New Confirmed Massachusetts Sightings of Spotted Lanternfly
Massachusetts has new confirmed sightings of the invasive insect known as the spotted lanternfly.
The spotted lanternfly was first detected in the United States in 2014 in Berks County, Pennsylvania. DontMoveFirewod.org says, "New detections of spotted lanternfly individuals and breeding populations have been found across the Mid-Atlantic states."
The bugs are also in Massachusetts, Rhode Island, Connecticut and New York.
Cornell College of Agriculture and Life Sciences has compiled a map of reported sightings of spotted lanternflies on its website.
"The spotted lanternfly is a planthopper from Asia, found in countries ranging from China, Korea, and Vietnam to India," DontMoveFirewood.org reports.
The Massachusetts Department of Agriculture Resources told television station WWLP-22 in Springfield the insect targets grapevines, hops and fruit trees. It feeds on sap and can damage or kill over 100 types of plants.
The MDAR confirmed the presence of spotted lanternflies in Springfield during the recent October warm weather spell. The insect was found previously in Springfield, Holyoke and Worcester.
I first learned of the spotted lanternfly during a recent visit to northern Virginia to visit my son. Zach said the insect, which swarms, especially during mating season, has been a problem there for several years.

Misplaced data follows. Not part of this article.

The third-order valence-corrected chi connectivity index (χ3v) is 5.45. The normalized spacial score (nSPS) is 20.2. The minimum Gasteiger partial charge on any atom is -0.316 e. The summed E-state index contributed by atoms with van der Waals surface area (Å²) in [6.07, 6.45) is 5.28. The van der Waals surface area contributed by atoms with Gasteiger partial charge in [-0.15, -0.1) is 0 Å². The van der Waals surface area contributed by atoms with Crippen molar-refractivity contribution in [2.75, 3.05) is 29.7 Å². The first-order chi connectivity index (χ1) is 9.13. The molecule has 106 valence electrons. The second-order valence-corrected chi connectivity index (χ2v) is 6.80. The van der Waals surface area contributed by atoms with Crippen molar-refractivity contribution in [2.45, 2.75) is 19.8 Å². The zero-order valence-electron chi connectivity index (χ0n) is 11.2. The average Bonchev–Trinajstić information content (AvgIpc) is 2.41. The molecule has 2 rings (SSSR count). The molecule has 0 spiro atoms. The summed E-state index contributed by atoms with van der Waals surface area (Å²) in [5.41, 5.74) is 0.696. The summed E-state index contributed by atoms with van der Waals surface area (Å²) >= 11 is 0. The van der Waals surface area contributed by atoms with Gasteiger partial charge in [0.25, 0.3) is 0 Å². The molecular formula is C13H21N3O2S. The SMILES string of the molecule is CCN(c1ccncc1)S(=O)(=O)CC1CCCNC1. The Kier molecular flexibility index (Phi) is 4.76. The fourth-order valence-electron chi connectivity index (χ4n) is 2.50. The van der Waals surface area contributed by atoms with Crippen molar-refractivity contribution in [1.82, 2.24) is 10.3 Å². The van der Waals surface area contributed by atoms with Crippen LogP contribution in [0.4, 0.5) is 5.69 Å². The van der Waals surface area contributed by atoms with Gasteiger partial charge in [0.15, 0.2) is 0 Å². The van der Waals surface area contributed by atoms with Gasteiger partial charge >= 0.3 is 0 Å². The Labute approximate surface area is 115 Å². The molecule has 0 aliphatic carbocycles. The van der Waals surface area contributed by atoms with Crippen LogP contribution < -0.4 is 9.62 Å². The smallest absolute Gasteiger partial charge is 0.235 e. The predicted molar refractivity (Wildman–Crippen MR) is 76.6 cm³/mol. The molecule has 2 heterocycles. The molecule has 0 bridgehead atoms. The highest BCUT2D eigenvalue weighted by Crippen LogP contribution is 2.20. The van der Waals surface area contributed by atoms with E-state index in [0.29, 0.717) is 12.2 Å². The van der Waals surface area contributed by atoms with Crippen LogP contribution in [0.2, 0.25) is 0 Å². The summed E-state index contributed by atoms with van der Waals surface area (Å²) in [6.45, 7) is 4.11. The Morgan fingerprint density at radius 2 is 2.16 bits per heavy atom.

The Massachusetts Department of Agriculture Resources encourages anyone who comes across a spotted lanternfly or what they suspect is an egg mass to take a photo and report it to MDAR online or by emailing email@example.com.
DontMoveFirewood.org says, "Lanterflies lay egg masses on smooth bark, including on willow, maple, poplar, sycamore, and such fruit trees as plum, cherry, and peach."
However, "possible egg sites include vehicles, campers, yard furniture, farm equipment, or other items stored outside, or even masonry walls," the site reports.
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